Email was one of the first applications to move to the web, and the first to find widespread popularity among users.
In many respects, email is the ideal web application: it’s an application that people often need access to when they’re away from their “home” environment, and the core user tasks (reading and writing) are easily accommodated with standard HTML interface elements.
As a result, it should come as little surprise that the basic flow of Yahoo! Mail has hardly changed at all since the portal first acquired the RocketMail service in 1997. But rather than offering an outdated solution to the web-based email problem, Yahoo! Mail demonstrates the lasting effectiveness of a simple approach.
The application is extremely conservative with page designs. Almost all user interaction takes place across only three pages: the “message list” folder view, the “message display” page, and the “compose” page.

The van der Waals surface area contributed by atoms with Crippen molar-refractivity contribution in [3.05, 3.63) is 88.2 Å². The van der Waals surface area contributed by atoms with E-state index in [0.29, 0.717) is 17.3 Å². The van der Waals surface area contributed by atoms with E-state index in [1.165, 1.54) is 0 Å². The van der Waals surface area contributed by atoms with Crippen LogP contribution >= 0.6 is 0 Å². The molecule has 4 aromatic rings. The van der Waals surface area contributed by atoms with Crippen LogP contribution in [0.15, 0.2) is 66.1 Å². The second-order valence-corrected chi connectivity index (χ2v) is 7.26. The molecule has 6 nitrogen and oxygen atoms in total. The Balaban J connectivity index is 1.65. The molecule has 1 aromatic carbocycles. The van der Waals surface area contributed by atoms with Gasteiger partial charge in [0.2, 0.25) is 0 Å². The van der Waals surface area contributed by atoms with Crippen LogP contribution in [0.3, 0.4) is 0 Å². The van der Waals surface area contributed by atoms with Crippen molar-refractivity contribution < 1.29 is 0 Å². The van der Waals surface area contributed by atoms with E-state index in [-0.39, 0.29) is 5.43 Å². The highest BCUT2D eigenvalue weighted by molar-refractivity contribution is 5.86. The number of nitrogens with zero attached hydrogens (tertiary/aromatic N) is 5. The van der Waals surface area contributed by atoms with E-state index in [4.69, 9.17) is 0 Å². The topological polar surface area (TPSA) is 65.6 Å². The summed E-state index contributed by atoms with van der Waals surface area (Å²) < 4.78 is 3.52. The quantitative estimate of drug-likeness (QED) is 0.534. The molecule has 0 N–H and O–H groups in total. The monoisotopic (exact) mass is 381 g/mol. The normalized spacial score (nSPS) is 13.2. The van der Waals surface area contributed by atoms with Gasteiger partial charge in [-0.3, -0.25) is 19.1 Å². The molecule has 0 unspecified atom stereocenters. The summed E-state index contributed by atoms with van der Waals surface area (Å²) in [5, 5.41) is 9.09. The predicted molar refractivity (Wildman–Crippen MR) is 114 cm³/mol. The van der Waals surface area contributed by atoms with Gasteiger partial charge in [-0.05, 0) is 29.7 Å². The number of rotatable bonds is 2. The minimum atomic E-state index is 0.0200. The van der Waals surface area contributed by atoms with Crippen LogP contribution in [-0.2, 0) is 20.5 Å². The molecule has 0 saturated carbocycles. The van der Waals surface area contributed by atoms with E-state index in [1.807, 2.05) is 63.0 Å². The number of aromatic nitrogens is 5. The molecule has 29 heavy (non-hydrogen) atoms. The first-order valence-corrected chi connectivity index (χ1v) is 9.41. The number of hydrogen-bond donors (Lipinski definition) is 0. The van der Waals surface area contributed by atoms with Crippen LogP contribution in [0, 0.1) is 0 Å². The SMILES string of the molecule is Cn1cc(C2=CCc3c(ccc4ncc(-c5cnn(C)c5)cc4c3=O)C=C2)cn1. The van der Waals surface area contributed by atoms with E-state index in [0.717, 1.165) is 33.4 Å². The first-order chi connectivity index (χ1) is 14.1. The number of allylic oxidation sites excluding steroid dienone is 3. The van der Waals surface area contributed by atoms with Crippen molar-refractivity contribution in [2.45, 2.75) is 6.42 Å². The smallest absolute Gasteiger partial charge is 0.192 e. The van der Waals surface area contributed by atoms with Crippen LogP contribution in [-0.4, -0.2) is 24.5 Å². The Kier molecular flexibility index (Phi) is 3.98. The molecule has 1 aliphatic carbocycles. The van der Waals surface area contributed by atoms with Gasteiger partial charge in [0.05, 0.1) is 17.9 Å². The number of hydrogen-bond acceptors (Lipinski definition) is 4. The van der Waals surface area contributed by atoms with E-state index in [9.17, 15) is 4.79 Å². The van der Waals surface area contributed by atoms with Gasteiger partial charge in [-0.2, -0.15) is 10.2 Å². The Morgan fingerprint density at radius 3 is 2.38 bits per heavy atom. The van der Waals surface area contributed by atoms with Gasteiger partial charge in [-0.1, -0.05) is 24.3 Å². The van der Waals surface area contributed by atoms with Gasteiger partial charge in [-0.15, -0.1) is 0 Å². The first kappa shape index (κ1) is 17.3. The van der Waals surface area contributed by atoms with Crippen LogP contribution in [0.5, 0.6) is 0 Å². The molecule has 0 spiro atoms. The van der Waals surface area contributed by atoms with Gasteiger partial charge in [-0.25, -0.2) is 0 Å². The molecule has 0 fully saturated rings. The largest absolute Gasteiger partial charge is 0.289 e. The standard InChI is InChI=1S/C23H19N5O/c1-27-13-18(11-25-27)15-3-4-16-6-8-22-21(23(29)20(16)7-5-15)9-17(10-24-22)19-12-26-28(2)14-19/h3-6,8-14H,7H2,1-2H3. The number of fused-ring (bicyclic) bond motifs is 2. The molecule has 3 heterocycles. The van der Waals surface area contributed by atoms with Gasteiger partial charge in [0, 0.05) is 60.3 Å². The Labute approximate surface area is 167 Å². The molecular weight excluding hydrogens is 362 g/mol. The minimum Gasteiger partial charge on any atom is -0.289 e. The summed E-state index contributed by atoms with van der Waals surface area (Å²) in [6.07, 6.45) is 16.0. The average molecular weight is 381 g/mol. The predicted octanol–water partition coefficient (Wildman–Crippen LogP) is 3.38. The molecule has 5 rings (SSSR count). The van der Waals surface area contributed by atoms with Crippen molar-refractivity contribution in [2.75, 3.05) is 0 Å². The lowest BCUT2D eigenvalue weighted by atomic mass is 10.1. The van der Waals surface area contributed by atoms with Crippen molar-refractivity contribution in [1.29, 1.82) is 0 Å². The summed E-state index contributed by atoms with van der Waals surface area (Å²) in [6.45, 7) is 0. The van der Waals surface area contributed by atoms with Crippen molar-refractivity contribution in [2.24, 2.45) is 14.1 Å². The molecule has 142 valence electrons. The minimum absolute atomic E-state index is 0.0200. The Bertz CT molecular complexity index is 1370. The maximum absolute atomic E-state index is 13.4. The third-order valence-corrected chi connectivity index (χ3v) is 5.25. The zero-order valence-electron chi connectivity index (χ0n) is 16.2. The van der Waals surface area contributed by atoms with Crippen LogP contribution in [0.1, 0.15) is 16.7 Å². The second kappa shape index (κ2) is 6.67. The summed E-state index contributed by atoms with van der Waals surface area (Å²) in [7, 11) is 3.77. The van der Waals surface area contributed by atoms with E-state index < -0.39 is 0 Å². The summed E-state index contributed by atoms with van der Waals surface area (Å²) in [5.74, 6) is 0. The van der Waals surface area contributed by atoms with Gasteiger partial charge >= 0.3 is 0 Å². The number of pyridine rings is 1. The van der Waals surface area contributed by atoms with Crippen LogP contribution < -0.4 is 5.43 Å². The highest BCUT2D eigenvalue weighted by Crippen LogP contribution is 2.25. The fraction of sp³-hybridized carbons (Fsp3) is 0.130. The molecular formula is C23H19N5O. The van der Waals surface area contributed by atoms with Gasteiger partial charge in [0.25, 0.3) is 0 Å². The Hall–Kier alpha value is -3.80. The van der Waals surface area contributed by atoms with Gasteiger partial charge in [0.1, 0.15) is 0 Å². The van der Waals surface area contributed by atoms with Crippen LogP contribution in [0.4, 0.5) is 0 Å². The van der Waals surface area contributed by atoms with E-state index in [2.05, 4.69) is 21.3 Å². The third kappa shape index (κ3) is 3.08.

Another demonstration of this conservative approach is in the site’s error handling. The entire application contains only one standalone error page (the “no account found” page in the login flow), and this seems more likely to be the result of a back-end limitation than a deliberate design choice.
A few awkward spots do appear in the flow. An empty search result set returns a search result page with a “no messages found” message, rather than bringing the user directly back to the query interface to retry the search.
Downloading attachments is a two-step process, which seems like one step too many. The dichotomy between viewing and editing contact information in the address book seems like an artificial distinction whose purpose is unclear. But these are really minor quibbles; overall, Yahoo! Mail is a model of streamlined interaction design.
|Jesse James Garrett has been working in the Internet industry since 1995. In the information architecture community, Jesse is recognized as a leading contributor to the development of this rapidly evolving discipline.|